Bair admonished the industry that it should face the fact that it is not going to like all the rules and should not like all the rules. She insisted that at the end of the day, the regulators have a public interest mandate to fulfill, and she complained that the industry is still fighting the rules.
While Pawlenty looked awkward at times and probably always will, he recovered somewhat near the end of the discussion when after repeating the longstanding banking industry complaint about the market share gains by non-bank lenders, he acknowledged that in the future, the banking industry may face more serious competition from digital products sponsored by companies like Google and Wal-Mart.
Bair took the opportunity to remind Pawlenty that banks have to be subjected to more regulation than non-banks do because they benefit from the federal safety net of deposit insurance and the Fed discount window and because of their role in running the payment system.
The moderator marked the fact that it is nearly five years since the 2008 episode. From a longer-term, big-picture standpoint, I attempted vainly a third of a century ago to warn the Reagan transition of the threat posed by Citigroup, Chase, Bank of American, Fannie Mae and Freddie Mac. In the meantime the combined size of the first three has to grow, and the housing finance industry is working to re-establish the housing government-sponsored enterprises.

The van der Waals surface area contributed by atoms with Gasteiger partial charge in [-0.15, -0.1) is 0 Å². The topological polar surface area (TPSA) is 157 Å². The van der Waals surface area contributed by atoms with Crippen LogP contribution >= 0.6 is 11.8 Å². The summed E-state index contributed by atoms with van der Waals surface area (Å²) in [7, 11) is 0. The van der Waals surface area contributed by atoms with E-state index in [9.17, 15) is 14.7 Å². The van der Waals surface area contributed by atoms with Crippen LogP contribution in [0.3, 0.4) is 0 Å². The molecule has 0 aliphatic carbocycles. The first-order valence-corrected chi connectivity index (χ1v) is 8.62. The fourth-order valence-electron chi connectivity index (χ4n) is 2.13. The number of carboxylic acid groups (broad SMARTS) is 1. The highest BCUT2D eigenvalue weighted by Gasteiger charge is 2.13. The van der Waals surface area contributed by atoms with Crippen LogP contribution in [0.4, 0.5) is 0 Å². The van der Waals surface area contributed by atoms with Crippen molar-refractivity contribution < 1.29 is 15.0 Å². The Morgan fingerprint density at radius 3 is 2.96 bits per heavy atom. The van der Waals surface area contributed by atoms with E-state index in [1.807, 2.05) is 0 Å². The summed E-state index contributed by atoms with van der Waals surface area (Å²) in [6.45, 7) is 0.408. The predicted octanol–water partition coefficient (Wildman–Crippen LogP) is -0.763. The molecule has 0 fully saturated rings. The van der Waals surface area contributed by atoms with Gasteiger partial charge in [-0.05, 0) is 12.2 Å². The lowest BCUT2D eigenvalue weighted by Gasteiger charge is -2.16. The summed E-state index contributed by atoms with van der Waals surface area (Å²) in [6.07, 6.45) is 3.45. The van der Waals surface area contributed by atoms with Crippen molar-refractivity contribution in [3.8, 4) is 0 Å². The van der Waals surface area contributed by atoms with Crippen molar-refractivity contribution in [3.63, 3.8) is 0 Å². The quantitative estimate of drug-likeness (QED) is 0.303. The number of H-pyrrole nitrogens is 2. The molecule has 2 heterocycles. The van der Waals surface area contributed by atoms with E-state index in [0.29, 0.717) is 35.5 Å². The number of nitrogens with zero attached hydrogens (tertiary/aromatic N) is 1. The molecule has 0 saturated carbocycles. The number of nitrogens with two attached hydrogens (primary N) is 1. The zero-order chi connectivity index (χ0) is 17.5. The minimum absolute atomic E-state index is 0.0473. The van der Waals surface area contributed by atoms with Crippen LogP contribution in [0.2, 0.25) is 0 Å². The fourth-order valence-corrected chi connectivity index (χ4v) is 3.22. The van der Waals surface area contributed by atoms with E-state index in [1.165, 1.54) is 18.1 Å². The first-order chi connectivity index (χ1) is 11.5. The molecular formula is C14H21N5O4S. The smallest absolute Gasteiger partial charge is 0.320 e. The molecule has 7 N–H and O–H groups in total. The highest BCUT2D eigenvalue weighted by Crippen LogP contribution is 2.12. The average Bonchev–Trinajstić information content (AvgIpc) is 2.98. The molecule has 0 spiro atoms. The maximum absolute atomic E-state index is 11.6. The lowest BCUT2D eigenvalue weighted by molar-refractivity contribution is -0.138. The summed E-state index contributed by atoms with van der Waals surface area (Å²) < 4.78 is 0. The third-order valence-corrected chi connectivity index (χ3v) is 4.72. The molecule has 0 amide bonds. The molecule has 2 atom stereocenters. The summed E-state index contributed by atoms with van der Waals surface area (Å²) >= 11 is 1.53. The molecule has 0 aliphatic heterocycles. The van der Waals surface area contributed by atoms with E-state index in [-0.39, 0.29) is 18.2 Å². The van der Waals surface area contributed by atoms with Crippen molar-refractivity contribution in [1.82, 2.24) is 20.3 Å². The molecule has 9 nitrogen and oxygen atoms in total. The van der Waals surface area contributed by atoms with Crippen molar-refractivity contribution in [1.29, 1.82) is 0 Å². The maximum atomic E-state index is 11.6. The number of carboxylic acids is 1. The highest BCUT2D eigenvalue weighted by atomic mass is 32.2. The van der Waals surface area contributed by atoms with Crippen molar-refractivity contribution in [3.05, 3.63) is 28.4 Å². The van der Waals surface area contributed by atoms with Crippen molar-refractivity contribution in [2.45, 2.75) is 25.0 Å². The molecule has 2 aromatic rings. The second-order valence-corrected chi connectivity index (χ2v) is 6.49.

Two of the panelists were forthright in saying that another crisis could occur at any time; I think the authorities are still trying to manage hidden losses from the last one and have said all along that Dodd-Frank will never be implemented.
Congress either intentionally or inadvertently assumed that the industry would be willing to give something back to the nation in return for the generous bailout it has received, but Congress underestimated the determination and ability of the industry to recast itself from villain to victim and to spend liberally to contribute to current politicians and hire former ones like Pawlenty to neutralize and nullify Dodd-Frank as it has done with every previous landmark bill that was supposed to make sure a disruptive banking crisis would "never happen again."